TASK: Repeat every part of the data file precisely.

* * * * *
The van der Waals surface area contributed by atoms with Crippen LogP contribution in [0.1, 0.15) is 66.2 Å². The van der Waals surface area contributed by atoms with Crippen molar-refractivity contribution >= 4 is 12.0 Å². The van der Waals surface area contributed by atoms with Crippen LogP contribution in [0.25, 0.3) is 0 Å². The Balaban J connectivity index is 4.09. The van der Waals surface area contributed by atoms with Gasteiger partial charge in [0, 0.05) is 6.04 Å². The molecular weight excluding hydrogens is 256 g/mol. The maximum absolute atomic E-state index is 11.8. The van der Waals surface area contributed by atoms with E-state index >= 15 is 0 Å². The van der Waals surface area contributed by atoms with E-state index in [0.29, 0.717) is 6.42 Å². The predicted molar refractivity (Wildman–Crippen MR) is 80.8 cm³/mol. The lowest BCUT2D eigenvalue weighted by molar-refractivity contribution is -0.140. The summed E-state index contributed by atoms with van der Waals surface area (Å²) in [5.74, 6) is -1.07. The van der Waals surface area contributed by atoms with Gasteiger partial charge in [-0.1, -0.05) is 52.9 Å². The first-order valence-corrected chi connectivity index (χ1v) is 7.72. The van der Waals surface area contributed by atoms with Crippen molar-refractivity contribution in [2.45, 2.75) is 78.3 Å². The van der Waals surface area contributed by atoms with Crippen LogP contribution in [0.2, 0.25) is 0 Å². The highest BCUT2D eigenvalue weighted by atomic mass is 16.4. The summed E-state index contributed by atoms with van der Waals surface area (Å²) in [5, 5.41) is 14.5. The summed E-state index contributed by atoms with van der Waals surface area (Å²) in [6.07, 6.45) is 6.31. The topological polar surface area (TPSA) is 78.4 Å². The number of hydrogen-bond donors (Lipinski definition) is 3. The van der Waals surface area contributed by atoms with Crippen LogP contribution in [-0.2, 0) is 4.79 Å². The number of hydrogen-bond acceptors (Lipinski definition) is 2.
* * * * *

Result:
The van der Waals surface area contributed by atoms with Crippen LogP contribution in [0.1, 0.15) is 66.2 Å². The van der Waals surface area contributed by atoms with Crippen molar-refractivity contribution >= 4 is 12.0 Å². The van der Waals surface area contributed by atoms with Crippen LogP contribution in [0.25, 0.3) is 0 Å². The Balaban J connectivity index is 4.09. The van der Waals surface area contributed by atoms with Gasteiger partial charge in [0, 0.05) is 6.04 Å². The molecular weight excluding hydrogens is 256 g/mol. The maximum absolute atomic E-state index is 11.8. The van der Waals surface area contributed by atoms with E-state index >= 15 is 0 Å². The van der Waals surface area contributed by atoms with E-state index in [0.29, 0.717) is 6.42 Å². The predicted molar refractivity (Wildman–Crippen MR) is 80.8 cm³/mol. The lowest BCUT2D eigenvalue weighted by molar-refractivity contribution is -0.140. The summed E-state index contributed by atoms with van der Waals surface area (Å²) in [5.74, 6) is -1.07. The van der Waals surface area contributed by atoms with Gasteiger partial charge in [-0.1, -0.05) is 52.9 Å². The first-order valence-corrected chi connectivity index (χ1v) is 7.72. The van der Waals surface area contributed by atoms with Crippen molar-refractivity contribution in [2.45, 2.75) is 78.3 Å². The van der Waals surface area contributed by atoms with Crippen LogP contribution in [0.2, 0.25) is 0 Å². The highest BCUT2D eigenvalue weighted by atomic mass is 16.4. The summed E-state index contributed by atoms with van der Waals surface area (Å²) in [5, 5.41) is 14.5. The summed E-state index contributed by atoms with van der Waals surface area (Å²) in [6.07, 6.45) is 6.31. The topological polar surface area (TPSA) is 78.4 Å². The number of hydrogen-bond donors (Lipinski definition) is 3. The van der Waals surface area contributed by atoms with Crippen LogP contribution in [-0.2, 0) is 4.79 Å². The number of hydrogen-bond acceptors (Lipinski definition) is 2.